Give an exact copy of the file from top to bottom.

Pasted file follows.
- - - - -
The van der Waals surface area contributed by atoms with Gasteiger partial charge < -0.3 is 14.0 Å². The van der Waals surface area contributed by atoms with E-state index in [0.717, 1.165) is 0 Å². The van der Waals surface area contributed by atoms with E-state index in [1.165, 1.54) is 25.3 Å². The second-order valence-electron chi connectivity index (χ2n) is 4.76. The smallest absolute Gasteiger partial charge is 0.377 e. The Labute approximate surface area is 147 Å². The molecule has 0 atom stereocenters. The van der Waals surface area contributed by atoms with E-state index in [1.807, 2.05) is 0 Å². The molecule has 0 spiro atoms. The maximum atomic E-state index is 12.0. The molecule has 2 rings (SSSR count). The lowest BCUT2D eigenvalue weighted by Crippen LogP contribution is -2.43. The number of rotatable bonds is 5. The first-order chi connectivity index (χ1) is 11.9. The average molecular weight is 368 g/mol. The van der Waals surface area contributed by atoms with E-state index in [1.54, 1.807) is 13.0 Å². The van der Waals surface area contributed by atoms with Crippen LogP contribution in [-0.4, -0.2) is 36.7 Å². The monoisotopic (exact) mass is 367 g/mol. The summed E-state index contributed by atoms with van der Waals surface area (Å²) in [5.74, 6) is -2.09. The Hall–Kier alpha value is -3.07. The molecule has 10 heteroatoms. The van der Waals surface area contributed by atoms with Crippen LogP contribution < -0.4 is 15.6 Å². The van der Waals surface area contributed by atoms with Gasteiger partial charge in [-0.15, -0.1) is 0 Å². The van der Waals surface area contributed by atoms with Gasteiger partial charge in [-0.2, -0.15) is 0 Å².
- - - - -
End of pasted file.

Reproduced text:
The van der Waals surface area contributed by atoms with Gasteiger partial charge < -0.3 is 14.0 Å². The van der Waals surface area contributed by atoms with E-state index in [0.717, 1.165) is 0 Å². The van der Waals surface area contributed by atoms with E-state index in [1.165, 1.54) is 25.3 Å². The second-order valence-electron chi connectivity index (χ2n) is 4.76. The smallest absolute Gasteiger partial charge is 0.377 e. The Labute approximate surface area is 147 Å². The molecule has 0 atom stereocenters. The van der Waals surface area contributed by atoms with E-state index in [1.807, 2.05) is 0 Å². The molecule has 0 spiro atoms. The maximum atomic E-state index is 12.0. The molecule has 2 rings (SSSR count). The lowest BCUT2D eigenvalue weighted by Crippen LogP contribution is -2.43. The number of rotatable bonds is 5. The first-order chi connectivity index (χ1) is 11.9. The average molecular weight is 368 g/mol. The van der Waals surface area contributed by atoms with E-state index in [1.54, 1.807) is 13.0 Å². The van der Waals surface area contributed by atoms with Crippen LogP contribution in [-0.4, -0.2) is 36.7 Å². The monoisotopic (exact) mass is 367 g/mol. The summed E-state index contributed by atoms with van der Waals surface area (Å²) in [5.74, 6) is -2.09. The Hall–Kier alpha value is -3.07. The molecule has 10 heteroatoms. The van der Waals surface area contributed by atoms with Crippen LogP contribution < -0.4 is 15.6 Å². The van der Waals surface area contributed by atoms with Gasteiger partial charge in [-0.15, -0.1) is 0 Å². The van der Waals surface area contributed by atoms with Gasteiger partial charge in [-0.2, -0.15) is 0 Å².